[…]

I think now that the nest of land pirates, which were located at San Juan, is now broken up, and they will also learn that American citizens must and will be protected.

No one died, but the United States had destroyed a free port with reckless disregard for the property of both the locals and foreign citizens alike for the actions, at most, of a mob under the control of neither foreign agents nor the local authorities.

The Nicaragua-Cuba Connection, Part Three

The Mosquito Coast (via Wikipedia)

The Mosquito Coast
(via Wikipedia). Greytown sat at the mouth of the San Juan river.

Original Stealing Cuba: parts 123456 and revisited.

The Nicaragua-Cuba Connection: parts 1, 2

The British and Americans agreed that neither power should dominate Central America or any future Nicaraguan canal. Instead, they foresaw a neutral canal where both nations could enjoy the flow of commerce without troubling one another. The British could have their British Honduras, now Belize, but no more. So they agreed in the Clayton-Bulwer Treaty.

To hear the Americans tell it, Britain’s expanding into islands in the Bay of Honduras violated that understanding. They had Belize and should settle for that. To the British, the Bay Islands formed no more than an extension of Belize, to which the United States had already consented by accepting the presence of British Honduras. Furthermore, the Americans had it wrong regardless as the treaty looked forward, coming fully into effect only when someone set to building the Nicaragua canal.

Here London proved the equal of any dissembling American diplomat. The British had, at absolute minimum, expanded British Honduras by establishing their control over the Bay Islands. Though the British had past dealings with and attempted settlements upon the islands, they went to the United Provinces of Central America on that nation’s independence. The Hondurans inherited the islands on their independence. They protested when British settlers came squatting, but had no means to evict them at the time. When those settlers asked for British protection, the British obliged and then set up the crown colony. All of this looks, in the broad strokes, very like the kind of thing that the Americans wanted to do to Cuba and had done, over a longer time, to Mexican Texas.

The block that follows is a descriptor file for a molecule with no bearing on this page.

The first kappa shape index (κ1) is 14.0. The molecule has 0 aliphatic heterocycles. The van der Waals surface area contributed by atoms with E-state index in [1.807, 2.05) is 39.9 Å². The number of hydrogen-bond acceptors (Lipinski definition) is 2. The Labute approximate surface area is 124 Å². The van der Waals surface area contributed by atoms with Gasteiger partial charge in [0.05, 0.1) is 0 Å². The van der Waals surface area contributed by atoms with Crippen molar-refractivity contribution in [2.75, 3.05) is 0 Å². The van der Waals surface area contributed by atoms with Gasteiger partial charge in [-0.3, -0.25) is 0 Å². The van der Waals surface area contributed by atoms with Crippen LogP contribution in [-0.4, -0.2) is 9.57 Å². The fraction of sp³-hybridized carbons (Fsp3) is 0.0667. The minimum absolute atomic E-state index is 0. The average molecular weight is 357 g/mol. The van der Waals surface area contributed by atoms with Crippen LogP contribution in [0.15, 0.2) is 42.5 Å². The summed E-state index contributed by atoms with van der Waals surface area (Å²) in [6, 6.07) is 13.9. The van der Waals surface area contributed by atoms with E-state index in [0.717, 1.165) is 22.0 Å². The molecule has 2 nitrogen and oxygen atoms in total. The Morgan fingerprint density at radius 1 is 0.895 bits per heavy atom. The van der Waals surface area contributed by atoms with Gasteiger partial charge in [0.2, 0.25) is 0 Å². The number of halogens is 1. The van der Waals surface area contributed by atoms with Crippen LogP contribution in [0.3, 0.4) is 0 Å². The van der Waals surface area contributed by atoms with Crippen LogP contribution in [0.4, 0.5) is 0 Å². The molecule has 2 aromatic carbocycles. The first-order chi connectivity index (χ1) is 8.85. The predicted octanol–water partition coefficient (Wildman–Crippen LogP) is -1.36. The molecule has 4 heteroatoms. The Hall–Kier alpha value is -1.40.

Cornelius Vanderbilt

Cornelius Vanderbilt

Matters might have remained in that state, a cause of some tension but otherwise an interesting footnote at best. But Cornelius Vanderbilt’s Accessory Transit Company ran the steamers over the Nicaragua route, linking the American East to the new American Far West. Vanderbilt went off to Europe and with him safely gone, two unscrupulous businessmen stole the company out from under him. When he returned, Vanderbilt resolved to ruin the men and threw his cash behind a route across the isthmus of Panama.

Meanwhile, in Greytown at the eastern end of the Nicaragua route, the Accessory Transit Company took charge of some land by the harbor. The free port’s officials wanted that land turned into a quarantine station. The company refused. The officials might have made off with some company property during the dispute. With things heating up, an American agent with close ties to the Company, Joseph W. Fabens, sent off dispatches to Washington about how out of control things had become.  Along the way, a Company captain brutally murdered a black pilot.

Solon Borland (D-AR)

Solon Borland (D-AR)

You can get away with a lot in a free port, but blatant murder asked too much latitude of Greytown’s government. They sent a man to arrest the captain. Here the American captain’s story comes together with another American in extreme southeastern Nicaragua, Arkansan Solon Borland. A former senator who physically attacked Henry S. Foote back in 1850, Borland had a radical pedigree a bit too hot for Arkansas. He resigned in 1853 and ended up posted to Managua as the American minister. There he won friends and influenced people by lobbying for the United States to take up the Honduran side in the Bay Islands dispute and giving a public speech about how he hoped to see Nicaragua soon annexed to the United States. He’d have done better to wait a year until William Walker (parts 1, 2, 3, 4, 5) ran the nation.

Passing through Greytown in May of 1854, Borland stepped up with gun in hand to stop the arrest. Instead he got arrested. Protesting his arrest got Borland a broken bottle tossed in his face by the unfriendly crowd. His diplomatic immunity got Borland freed and he returned to Washington to tell his story. If this kind of thing had happened in Cuba, a war might very well have erupted. But the Mosquito Coast lived in a legal limbo, Greytown especially. No one could plausibly blame Nicaragua, or even the United Kingdom, for the act of an unruly mob in a fairly lawless town of five hundred outside the reach of both. That said, someone had to pay. The mob assaulted and injured an American diplomat. Even calm old William L. Marcy would not take that sitting down.